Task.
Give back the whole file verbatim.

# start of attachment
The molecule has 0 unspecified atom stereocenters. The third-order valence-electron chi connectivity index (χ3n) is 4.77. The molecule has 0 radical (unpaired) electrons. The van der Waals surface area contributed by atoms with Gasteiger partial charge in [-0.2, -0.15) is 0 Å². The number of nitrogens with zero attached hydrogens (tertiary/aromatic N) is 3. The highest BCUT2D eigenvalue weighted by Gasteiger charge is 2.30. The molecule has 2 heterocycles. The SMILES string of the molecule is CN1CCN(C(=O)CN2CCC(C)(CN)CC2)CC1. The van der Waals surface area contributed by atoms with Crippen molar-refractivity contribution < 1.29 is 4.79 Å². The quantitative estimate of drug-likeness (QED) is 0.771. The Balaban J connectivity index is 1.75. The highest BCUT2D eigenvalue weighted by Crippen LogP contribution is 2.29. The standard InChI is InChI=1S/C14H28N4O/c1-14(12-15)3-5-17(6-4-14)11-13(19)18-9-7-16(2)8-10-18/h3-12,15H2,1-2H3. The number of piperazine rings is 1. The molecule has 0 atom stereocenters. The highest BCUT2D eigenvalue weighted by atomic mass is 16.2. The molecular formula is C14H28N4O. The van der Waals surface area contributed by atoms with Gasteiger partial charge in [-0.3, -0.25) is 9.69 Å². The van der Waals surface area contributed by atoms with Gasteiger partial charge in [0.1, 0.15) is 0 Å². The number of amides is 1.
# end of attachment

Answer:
The molecule has 0 unspecified atom stereocenters. The third-order valence-electron chi connectivity index (χ3n) is 4.77. The molecule has 0 radical (unpaired) electrons. The van der Waals surface area contributed by atoms with Gasteiger partial charge in [-0.2, -0.15) is 0 Å². The number of nitrogens with zero attached hydrogens (tertiary/aromatic N) is 3. The highest BCUT2D eigenvalue weighted by Gasteiger charge is 2.30. The molecule has 2 heterocycles. The SMILES string of the molecule is CN1CCN(C(=O)CN2CCC(C)(CN)CC2)CC1. The van der Waals surface area contributed by atoms with Crippen molar-refractivity contribution < 1.29 is 4.79 Å². The quantitative estimate of drug-likeness (QED) is 0.771. The Balaban J connectivity index is 1.75. The highest BCUT2D eigenvalue weighted by Crippen LogP contribution is 2.29. The standard InChI is InChI=1S/C14H28N4O/c1-14(12-15)3-5-17(6-4-14)11-13(19)18-9-7-16(2)8-10-18/h3-12,15H2,1-2H3. The number of piperazine rings is 1. The molecule has 0 atom stereocenters. The highest BCUT2D eigenvalue weighted by atomic mass is 16.2. The molecular formula is C14H28N4O. The van der Waals surface area contributed by atoms with Gasteiger partial charge in [-0.3, -0.25) is 9.69 Å². The van der Waals surface area contributed by atoms with Gasteiger partial charge in [0.1, 0.15) is 0 Å². The number of amides is 1.